A New Tale Is Added to this Christy Award-Winning Fantasy Saga!
Submissive to her father's will, Lady Leta of Aiven travels far to meet a prospective husband she neither knows nor loves--Lord Alistair, future king of the North Country.
But within the walls of Gaheris Castle, all is not right. Vicious night terrors plague Lord Alistair to the brink of insanity. Whispers rise from the family crypt. The reclusive castle Chronicler, Leta's tutor and friend, possesses a secret so dangerous it could cost his life and topple the North Country into civil war.
And far away in a hidden kingdom, a fire burns atop the Temple of the Sacred Flame. Acolytes and priestesses serve their goddess to the limits of their lives and deaths. No one is safe while the Dragonwitch searches for the sword that slew her twice...and for the one person who can wield it.
Anne Elisabeth Stengl makes her home in Raleigh, North Carolina, where she lives with her husband, Rohan, a passel of cats, and one long-suffering dog. When she's not writing, she enjoys Shakespeare, opera, and tea, and studies piano, painting, and pastry baking. She studied illustration at Grace College and English literature at Campbell University. She is the author of HEARTLESS, VEILED ROSE, MOONBLOOD, STARFLOWER and DRAGONWITCH. HEARTLESS and VEILED ROSE have each been honored with a Christy Award.
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Top Ten Writing Quirks
Okay, I don’t know that I am particularly quirky for a writer. In fact, I know many writers will share these little quirks and would, indeed, look upon them as normal aspects of the writing life. But, perhaps to non-writers these writerly habits might appear on the quirkish side, so here you go, in no particular order . . .
1. Cat in the lap, preferably two
Since I work with rescue kittens, we often have a collection of little fluffies in the house, making a two-cat-lap situation quite do-able. Currently, we have only my five adult cats, and none of them likes to share, so it’s one cat or nothing. But they serve as excellent anchors to keep me in the chair and writing. After all, one doesn’t like to disturb the cat!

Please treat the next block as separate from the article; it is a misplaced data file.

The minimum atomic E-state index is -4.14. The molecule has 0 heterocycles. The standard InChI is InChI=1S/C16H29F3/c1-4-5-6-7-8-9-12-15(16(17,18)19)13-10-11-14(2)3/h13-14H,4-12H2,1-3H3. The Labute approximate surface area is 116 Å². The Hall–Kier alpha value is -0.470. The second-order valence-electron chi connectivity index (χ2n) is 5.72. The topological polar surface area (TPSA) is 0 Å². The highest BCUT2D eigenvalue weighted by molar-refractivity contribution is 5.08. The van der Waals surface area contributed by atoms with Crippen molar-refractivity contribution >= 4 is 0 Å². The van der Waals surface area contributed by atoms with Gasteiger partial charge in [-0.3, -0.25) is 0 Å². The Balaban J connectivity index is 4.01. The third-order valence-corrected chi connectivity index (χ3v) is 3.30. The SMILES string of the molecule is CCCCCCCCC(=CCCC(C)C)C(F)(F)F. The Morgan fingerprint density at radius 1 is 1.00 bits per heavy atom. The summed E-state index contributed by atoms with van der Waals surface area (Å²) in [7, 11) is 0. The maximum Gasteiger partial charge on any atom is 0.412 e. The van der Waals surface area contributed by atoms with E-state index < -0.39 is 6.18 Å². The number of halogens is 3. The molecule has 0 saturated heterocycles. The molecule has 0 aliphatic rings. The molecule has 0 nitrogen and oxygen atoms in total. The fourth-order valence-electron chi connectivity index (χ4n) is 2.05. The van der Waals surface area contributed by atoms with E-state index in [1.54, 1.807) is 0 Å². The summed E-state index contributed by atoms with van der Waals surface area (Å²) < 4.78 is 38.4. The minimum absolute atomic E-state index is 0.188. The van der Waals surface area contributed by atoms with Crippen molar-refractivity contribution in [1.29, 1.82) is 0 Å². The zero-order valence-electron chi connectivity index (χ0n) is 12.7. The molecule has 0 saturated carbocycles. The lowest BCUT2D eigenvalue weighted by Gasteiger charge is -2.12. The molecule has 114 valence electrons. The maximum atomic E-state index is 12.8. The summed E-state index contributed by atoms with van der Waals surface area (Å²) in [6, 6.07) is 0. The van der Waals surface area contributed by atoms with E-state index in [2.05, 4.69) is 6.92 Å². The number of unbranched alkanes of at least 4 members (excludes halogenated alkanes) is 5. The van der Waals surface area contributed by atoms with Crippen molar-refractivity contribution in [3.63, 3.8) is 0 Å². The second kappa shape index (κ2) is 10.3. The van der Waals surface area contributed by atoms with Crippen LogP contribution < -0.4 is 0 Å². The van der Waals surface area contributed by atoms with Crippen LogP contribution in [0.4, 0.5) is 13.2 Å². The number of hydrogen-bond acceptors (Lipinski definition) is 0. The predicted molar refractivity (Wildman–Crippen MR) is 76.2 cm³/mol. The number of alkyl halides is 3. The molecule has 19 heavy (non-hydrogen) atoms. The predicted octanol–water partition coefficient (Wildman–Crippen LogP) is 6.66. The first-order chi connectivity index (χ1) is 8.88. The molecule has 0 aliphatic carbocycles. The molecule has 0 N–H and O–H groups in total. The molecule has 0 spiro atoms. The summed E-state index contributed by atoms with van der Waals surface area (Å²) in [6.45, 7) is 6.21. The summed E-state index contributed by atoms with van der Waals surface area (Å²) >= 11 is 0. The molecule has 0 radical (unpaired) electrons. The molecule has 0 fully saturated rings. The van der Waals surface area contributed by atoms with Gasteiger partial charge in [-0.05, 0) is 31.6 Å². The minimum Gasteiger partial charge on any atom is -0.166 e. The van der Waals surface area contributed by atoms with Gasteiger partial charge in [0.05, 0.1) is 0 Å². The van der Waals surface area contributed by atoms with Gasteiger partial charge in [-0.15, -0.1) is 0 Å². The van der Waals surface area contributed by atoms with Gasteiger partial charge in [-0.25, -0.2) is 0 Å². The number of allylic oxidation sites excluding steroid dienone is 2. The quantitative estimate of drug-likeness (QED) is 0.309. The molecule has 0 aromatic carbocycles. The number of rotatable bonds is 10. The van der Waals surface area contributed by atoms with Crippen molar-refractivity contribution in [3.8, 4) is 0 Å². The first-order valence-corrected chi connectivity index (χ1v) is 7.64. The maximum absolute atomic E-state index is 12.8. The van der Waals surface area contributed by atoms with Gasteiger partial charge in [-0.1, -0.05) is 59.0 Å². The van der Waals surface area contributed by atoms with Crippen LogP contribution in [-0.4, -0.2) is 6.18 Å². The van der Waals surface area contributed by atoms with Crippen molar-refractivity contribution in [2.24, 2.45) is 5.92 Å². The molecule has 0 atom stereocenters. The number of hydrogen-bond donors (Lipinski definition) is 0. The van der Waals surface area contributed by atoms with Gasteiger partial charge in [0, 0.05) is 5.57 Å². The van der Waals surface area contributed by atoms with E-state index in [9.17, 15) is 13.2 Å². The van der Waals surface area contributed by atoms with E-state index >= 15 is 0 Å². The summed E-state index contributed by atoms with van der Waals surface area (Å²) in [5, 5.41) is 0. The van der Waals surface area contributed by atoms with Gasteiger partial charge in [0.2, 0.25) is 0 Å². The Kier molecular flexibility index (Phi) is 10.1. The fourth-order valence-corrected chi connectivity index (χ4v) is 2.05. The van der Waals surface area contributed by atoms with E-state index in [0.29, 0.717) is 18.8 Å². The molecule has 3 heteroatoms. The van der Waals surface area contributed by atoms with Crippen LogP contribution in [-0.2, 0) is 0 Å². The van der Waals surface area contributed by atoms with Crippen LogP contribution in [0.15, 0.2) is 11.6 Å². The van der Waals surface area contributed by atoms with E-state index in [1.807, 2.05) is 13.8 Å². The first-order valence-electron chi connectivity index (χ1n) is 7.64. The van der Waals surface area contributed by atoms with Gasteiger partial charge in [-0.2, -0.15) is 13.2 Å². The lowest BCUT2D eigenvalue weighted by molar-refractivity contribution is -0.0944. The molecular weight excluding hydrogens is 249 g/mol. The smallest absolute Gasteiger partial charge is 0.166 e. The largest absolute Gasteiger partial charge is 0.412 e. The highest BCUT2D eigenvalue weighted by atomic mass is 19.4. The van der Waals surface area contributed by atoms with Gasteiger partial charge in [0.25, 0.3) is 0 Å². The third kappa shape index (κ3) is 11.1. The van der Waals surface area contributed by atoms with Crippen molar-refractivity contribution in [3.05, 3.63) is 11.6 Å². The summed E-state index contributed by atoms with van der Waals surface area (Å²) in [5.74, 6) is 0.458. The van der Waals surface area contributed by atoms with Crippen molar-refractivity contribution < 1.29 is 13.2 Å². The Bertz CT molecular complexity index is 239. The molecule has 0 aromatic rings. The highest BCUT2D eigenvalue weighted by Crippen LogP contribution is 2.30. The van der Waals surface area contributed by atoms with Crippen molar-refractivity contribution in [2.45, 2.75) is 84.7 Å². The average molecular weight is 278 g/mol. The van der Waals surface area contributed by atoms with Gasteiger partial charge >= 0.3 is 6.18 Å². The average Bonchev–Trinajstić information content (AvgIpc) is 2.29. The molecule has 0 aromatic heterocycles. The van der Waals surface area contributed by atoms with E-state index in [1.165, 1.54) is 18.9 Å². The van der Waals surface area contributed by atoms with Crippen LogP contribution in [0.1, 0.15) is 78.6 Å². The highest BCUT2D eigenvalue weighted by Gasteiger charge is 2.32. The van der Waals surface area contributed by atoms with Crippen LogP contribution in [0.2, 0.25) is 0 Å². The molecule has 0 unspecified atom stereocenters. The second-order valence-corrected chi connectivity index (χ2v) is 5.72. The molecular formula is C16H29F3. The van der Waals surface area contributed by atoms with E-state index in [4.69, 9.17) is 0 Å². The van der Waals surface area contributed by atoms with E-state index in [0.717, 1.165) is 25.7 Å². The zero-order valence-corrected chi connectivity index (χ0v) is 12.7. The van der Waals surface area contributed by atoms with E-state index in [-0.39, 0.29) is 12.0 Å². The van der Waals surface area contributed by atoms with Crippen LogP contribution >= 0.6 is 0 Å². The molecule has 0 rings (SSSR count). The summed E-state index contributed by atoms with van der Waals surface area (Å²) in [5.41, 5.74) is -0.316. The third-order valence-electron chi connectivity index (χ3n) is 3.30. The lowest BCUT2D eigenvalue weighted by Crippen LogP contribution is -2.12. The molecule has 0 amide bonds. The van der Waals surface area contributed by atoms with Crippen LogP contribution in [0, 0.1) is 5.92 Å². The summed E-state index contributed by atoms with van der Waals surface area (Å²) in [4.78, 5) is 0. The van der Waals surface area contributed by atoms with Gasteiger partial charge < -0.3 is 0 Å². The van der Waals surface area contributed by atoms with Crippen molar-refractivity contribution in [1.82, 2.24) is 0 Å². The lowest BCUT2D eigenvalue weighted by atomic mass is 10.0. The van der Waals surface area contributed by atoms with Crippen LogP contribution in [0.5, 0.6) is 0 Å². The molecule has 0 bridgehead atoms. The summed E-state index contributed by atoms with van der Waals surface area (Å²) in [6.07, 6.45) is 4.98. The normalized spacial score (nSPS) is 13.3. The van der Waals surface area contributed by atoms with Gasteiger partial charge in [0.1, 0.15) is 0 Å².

2. Sitting cross-legged while I work
This probably ties into the cat-in-the-lap scenario, since it is difficult to fit two cats (or my big 16lb boy) in my skinny little lap without sitting cross-legged. And even when I don’t have a cat, I often find myself assuming this position, whether I’m working with my laptop in my lap or sitting at my desk. (Just noticed that I’m doing it even now!) I just find it more comfortable . . . until my legs go to sleep.
3. Always wearing a sweater, no matter the weather
Despite growing up in the North Woods of Wisconsin, I am naturally a cold-blooded creature, and I can never quite get warm enough. So I always have my Writer’s Sweater on hand for a quick fix to that problem! I used to have this really ugly, old sweater that was affectionately known as “Yuck Sweater.” I used it throughout college, and it even has paint on it from art school days. Now I’ve moved on to a sweater of more attractive color, about five times too big for me. It’s very snuggly.
4. Writing openings by hand
I find beginnings particularly difficult to write. They intimidate me. So if I try to sit down and write them directly into my word processor, they usually come out really thin and insipid. Instead, I write all my beginnings by hand in a notebook. This keeps me loose and relaxed, knowing that I’m not trying to make it perfect right away. Often (though not always), the beginnings I pen by hand end up making it into the final draft of the novel!
5. Carrying a “brain”